However enough of that. I stood at the top of the road. The old man read the sandwich maker’s history. He learnt of its replacement with a newer model that did waffles as well. He carefully examined it. He opened and closed it several times and he flicked through the little cooking booklet that had come with it (which I’d sello-taped to the side) I saw him nod appreciatively at some of the serving suggestions listed and gently re-stick it down. He looked thoughtful and I got the impression he was weighing up the use he could make of such an item.
I stood almost holding my breath now. After a minute or two and another brief look round the old man smiled and tucked the machine under his arm, He then slowly walked off down the street. It may just have been me but I thought I detected a hint of a more confident air as he shuffled away. And it seemed as if the acquisition of a free sandwich maker was an unexpected but very welcome addition to his day. As I watched him, a stray thought crossed my mind that he probably wouldn’t have been interested in the tee shirts or the wok. But that wasn’t important for now he had a sandwich maker and the wall had done its job.
That night as I ate, I thought of him using it and then I thought of all the homes and people my old things were bringing their benefits to. I marvelled at such a practical solution to helping others. I’d seen it work. That afternoon a man without a sandwich maker had acquired one, possibly enriching his life just a little bit. Who knows, maybe he’d been fed up with his ordinary sandwiches. He looked pretty old, possibly a pensioner but now at least he could have some hot food at the flick of a switch. One thing was evident. This new addition to his possessions had been achieved simply and without embarrassment and cost. At last I had found a real practical way to help those less fortunate than myself.
My unwanted clothes and all manner of useful things could all be re-distributed. More importantly without that terrible humbling moment where those in society with, can officially patronise and make feel small those unfortunate enough to be without. It always seems an accidental condition that unintentionally, those kind enough to try and help the less well-off almost certainly take a little dignity in return for whatever is on offer. But the wall offered no stigma. It didn’t judge. It stood, a silent witness, a gift bearing pile of bricks with one single agenda. The constant act of random kindness. Nothing would ever be on offer that was not of use and in good condition. And importantly everything was free.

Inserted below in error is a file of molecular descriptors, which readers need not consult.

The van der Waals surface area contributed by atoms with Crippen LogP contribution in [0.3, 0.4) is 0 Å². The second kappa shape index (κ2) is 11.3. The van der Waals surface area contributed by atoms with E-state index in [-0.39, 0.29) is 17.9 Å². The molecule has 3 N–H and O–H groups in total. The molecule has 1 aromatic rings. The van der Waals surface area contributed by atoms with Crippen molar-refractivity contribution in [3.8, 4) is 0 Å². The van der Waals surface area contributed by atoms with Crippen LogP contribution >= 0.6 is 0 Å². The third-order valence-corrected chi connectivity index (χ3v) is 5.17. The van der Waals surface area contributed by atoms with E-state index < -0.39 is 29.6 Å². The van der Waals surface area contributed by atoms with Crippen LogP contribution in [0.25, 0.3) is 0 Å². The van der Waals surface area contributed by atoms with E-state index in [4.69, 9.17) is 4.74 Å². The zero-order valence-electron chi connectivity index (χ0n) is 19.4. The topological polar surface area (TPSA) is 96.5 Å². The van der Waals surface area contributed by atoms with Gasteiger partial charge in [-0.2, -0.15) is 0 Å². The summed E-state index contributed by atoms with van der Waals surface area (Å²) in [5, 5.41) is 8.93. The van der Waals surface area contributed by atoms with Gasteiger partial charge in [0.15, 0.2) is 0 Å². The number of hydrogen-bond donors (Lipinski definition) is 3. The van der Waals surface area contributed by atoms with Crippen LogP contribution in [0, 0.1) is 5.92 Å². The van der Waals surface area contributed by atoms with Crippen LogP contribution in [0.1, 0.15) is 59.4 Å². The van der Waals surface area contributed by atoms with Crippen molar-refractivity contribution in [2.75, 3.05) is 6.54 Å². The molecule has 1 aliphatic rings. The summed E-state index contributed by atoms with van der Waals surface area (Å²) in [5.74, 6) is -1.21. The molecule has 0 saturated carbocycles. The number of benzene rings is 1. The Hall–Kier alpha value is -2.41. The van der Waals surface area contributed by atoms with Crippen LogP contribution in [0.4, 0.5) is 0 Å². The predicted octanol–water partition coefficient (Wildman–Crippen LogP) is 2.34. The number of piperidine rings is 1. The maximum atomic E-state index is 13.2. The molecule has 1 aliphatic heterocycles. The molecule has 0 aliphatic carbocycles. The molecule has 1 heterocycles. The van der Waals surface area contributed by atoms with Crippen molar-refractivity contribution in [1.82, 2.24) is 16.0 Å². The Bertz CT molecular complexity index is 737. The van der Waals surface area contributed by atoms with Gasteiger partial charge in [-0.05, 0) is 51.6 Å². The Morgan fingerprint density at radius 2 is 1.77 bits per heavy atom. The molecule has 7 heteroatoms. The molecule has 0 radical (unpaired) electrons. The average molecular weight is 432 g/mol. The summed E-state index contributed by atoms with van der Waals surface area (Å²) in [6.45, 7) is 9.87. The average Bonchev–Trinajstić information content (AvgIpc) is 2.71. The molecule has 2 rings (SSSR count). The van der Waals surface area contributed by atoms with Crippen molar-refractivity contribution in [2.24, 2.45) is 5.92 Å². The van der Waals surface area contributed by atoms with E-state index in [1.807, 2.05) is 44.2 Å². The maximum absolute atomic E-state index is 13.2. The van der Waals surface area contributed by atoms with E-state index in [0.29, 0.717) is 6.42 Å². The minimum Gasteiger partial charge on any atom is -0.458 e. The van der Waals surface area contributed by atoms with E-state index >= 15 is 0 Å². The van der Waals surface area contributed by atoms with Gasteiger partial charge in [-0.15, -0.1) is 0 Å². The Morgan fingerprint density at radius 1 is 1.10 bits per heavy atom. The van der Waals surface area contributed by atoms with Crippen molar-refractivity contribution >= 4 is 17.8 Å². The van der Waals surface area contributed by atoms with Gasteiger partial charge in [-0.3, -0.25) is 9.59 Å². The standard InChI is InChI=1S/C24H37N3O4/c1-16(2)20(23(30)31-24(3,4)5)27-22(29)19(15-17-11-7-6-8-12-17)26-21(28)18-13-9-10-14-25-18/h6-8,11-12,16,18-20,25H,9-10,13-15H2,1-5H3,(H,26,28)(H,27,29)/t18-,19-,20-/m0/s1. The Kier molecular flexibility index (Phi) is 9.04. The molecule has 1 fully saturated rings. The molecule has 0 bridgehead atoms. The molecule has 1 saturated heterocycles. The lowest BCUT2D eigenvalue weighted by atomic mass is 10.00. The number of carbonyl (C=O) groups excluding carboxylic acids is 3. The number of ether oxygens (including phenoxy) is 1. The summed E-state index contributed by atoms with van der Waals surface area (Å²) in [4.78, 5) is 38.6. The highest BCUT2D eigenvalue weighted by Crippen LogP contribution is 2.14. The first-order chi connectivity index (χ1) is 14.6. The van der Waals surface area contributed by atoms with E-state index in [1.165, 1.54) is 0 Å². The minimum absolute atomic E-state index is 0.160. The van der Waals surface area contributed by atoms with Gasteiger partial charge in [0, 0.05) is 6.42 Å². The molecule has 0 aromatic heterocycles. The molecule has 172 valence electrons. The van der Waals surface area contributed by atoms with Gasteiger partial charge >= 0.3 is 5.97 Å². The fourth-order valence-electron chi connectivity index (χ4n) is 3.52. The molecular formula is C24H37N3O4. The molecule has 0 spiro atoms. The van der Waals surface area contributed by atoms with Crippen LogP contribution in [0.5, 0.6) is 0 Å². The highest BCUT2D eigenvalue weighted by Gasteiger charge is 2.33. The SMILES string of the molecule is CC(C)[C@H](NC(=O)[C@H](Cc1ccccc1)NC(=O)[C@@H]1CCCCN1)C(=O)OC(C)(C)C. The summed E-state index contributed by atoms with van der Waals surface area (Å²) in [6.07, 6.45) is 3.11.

Another vision of various people all pulling on jumpers, jackets and shirts and viewing themselves with delight in mirrors across the local area filled my mind. Small once sparse kitchens filled with appliances all because of a wall. Cold days being kept at bay by one of my woollen jumpers. The next afternoon as I wandered down the local high street I counted three people rattling boxes and I thought of the torturous journey that each penny had to make before it reached the figures pictured on the collector’s badge. Ducking behind a slow moving old lady I successfully blocked the view of a happy looking young girl who was chanting ‘Sick children, sick children’ like some bizarre mantra.
That night it suddenly struck me that once people got used to seeing things on the wall they might even make regular trips to see what was available. I have no idea why but it bothered me. This would remove the chance that the items would reach a wide range of recipients. It wouldn’t be so random. So I began to let days, even week’s pass between putting things out on the wall. It made sense to me. To be honest I had lost count of the things I’d given away. But that night I made a mental note about a small side lamp in the dining room that had seen better days. And the next morning with its attendant post it note I put it out for distribution. I had a busy schedule and the wall didn’t enter my head until I returned home much later that evening. And as I turned the corner I looked to see if the lamp had gone.
And so had the wall.
Someone had taken it.